In continued efforts to increase the health of my gut, I’ve been incorporating flaxseed into my diet like ca-razy. At first I would add a tablespoon here and there to things and now I’m heaping the stuff into yogurt, smoothies, cereal, on top of fruit, and even using it in baked goods to replace flour and even as a fat (egg or oil) substitute. Whenever I start eating a lot of something, I wonder about what it’s doing for my body. Since flax now seems to be added to everything, I wanted to get the lowdown so you can know why you should be eating this powerhouse food too as well as the best way to consume it. Read on.
Carbs. Do you crave ‘em? I do!! What’s amazing about flax is that it satisfies like carbs but unlike most, you stay full! I’m not even kidding. And–while it has a similar mineral and nutrient makeup to grains, it is NOT a grain and is in fact LOW in carbs! On top of this, flax is super high in fiber and healthy fats which is why it leaves you feeling full and more likely to lose weight.
Fiber. Good luck finding any other food with as much insoluble and soluble fiber. Read: healthy gut, blood sugar regulation, and cholesterol lowering benefits.
Vitamins. High in magnesium, B vitamins, and manganese. This is a little rockstar seed!
Omega-3. Omega-3s are vital in fighting against inflammation, the culprit of a large number of chronic illnesses. This being said, it’s also important to eat plenty of cold-water fish, like salmon, because they are different types of Omega-3s that play off of each other in order to fight disease.
Phytochemicals. There is a high amount of lignans contained in flax seed. Lignans are really useful for women in that they can help promote fertility, balance female hormones, prevent breast cancer, and even decrease peri-menopausal symptoms. For both males and females, lignans help prevent Type 2 Diabetes. Flax is also very high in antioxidants and phytochemicals.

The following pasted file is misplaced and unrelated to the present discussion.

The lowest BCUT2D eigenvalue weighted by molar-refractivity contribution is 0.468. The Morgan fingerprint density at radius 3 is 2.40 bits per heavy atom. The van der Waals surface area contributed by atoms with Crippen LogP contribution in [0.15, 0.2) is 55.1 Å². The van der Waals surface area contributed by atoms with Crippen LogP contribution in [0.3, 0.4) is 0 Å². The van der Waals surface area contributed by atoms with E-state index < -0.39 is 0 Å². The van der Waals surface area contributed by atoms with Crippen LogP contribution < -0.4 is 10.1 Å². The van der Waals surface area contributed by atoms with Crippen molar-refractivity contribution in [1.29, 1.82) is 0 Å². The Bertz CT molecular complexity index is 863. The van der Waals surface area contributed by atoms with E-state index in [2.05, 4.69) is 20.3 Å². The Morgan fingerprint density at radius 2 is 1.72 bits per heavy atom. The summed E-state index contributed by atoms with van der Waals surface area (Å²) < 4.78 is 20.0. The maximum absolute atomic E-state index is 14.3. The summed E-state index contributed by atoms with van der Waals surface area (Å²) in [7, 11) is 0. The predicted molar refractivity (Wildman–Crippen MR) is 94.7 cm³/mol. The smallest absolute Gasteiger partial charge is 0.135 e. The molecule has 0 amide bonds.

Side note: My new favorite cereal is Enjoy Life’s Crunch Flax Cereal. It’s super filling and I add milled flax seed with chopped up bananas and blackberries with almond milk. I’m usually hungry allll day and this week I added this into my breakfast routine and it is keeping me FULL!
Nutritional Facts: Only 200 calories per serving. 3 g fat. 115mg Sodium. 42 g Carbohydrate. 6 g Fiber. 7 g Protein. It also provides 15% of your daily Iron and Vitamin B6. Yess!! I highly recommend this cereal.
Tips on Eating Flax:
- Eat milled or ground flax seed instead of the seeds or the oil. The seeds are not easily digestible and the oil does not contain the phytochemicals or fiber found in the milled seed.
- Store in a cool, dark place like the refrigerator or freezer. Whole flax seed can stay good for a year, the meal for 3-4 months, and the oil for only a few weeks. It’s most cost effective to purchase whole seeds and ground them up yourself using a blender or food processor.
- If purchasing milled flax seed, be sure the package says when it was milled so you can be sure it is fresh. It should be in the refrigerated section of the store and should also be in an opaque bag instead of clear because light leads to spoilage. You want your seed to be fresh so you get all the benefits! It fresh it will taste nutty.
- Drink plenty of water! If you don’t drink enough water and you aren’t used to eating a lot of fiber, you could get constipated.
- When baking, you can substitute the following:
* 1/3 c. oil –> 1 c. milled flax seed
* 1 egg –> 1 Tbsp milled flax seed + 3 Tbsp water
* Substitute up to 1/5 of the flour in the recipe with milled flax seed.
How do you eat your flax?